J-10 vs F-16 Technical Comparison

The F-16 was designed from the outset as a dog-fighter. The moderatesweep of the wings and aspect ratios were ideal for this. The trade-offhowever, was greater supersonic resistance. The thrust offered by thetwo engine options on the F-16 is impressive even to this day.
TWR in air combat is about 1.15, ensuring impressive climbing rates andsustained turn rates. As noted, the F-16 sacrificed supersonicperformance, not only in its wing design but also in its fixed airintakes. In supersonic flight, engine thrust is lost. While it canreach Mach 2.0, pragmatically it has poor supersonic performance.

While the F-16 sacrificed supersonic performance for subsonicdogfighting, the J-10 did not make the same sacrifice. Thus, while whenthe F-16 was designed, turning dogfights were what was projected as thebread and butter of air combat, when the J-10 was being designed, theBVR era had arrived (or re-arrived).
The J-10s aerodynamic design, including wing design and inlet design,take this into account. For instance, the J-10 visibly has greater wingsweep and a variable inlet. With the J-10B, a DSI intake. While theJ-10B sacrifices maximum theoretical top speeds with its DSI intakes,for all relevant combat speeds, it gives the J-10 superior performance.

Under modern BVR conditions and higher altitude combat, the J-10 issignificantly superior to the F-16. This is also reflected in itshigher instantaneous turn rates. The Mirage-2000s have been a point ofmajor concern both for the Pakistanis and the Turkish air forces,because of these aerodynamic issues, despite the Mirages weak engines.

The Greeks, who operated both the Mirage 2000 and F-16C considered theF-16 to be better at low altitude, low speed, hard turning fights, andMirage 2000 to be superior at hi-hi.The F-16 would have to attempt tosurvive the first merge in an air combat scenario, which becomesincreasingly suicidal with high off-bore sight missiles.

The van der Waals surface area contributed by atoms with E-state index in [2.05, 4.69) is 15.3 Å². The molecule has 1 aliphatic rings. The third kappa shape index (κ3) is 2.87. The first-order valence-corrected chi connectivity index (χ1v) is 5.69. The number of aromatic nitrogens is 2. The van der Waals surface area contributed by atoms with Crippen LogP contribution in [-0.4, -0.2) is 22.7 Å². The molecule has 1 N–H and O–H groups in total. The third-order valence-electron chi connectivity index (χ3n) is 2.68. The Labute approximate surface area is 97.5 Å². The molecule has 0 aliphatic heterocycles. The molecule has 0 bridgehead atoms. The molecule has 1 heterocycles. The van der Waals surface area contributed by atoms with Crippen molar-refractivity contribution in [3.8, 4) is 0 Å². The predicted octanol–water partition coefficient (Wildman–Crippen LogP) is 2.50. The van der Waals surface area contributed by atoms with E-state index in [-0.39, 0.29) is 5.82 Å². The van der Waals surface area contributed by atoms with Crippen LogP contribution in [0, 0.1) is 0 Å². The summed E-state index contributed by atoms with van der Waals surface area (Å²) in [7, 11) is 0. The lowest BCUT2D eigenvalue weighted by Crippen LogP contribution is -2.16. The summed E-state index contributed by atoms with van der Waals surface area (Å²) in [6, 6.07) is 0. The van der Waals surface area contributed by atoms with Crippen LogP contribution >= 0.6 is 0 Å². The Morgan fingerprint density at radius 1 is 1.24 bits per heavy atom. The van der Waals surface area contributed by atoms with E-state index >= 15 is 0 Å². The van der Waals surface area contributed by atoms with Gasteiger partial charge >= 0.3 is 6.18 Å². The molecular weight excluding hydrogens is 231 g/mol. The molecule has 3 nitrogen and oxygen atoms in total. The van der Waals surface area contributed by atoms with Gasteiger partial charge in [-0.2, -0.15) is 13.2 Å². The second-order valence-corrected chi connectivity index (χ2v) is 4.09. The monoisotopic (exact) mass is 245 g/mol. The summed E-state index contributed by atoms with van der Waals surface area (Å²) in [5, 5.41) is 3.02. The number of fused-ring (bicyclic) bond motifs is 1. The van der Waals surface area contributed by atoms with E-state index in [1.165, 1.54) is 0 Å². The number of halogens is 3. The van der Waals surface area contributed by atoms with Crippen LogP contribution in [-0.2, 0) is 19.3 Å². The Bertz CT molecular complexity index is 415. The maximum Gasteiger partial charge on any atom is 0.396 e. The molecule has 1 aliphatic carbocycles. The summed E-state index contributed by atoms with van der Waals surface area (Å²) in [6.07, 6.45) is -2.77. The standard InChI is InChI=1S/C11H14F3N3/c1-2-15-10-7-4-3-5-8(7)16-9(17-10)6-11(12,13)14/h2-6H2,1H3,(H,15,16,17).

BVR further compounds these problems for the F-16s. In previous eras,flying hi and fast was fine, but you often had to come down low toengage a low flying enemy aircraft. Today, that becomes less relevantwith longer range BVR missiles and look-down shoot-down capabilities.

The F-16 has also been adding weight over time and attempting tocounterbalance this with increased engine thrust. However, since wingarea remained the same, maneuverability has been sacrificed. Higherwing loading is particularly detrimental for higher altitudemaneuverability. The J-10 on the other hand, has all the wing area itcould ever need with a delta canard layout.

The newer block F-16s however, are great for low altitude air-to-groundmissions. The high wing loading favors low fliers and the moderate wingsweep helps handling at lower speeds often necessary during ordnancedelivery. The J-10 is thus not ideal for the CAS role. However, becauseof the range and payload advantages, the J-10 can be considered aneffective deep striker. CAS was never a pressing need for the PLAAF,and the PAF has the JF-17 which is ideal for that role.
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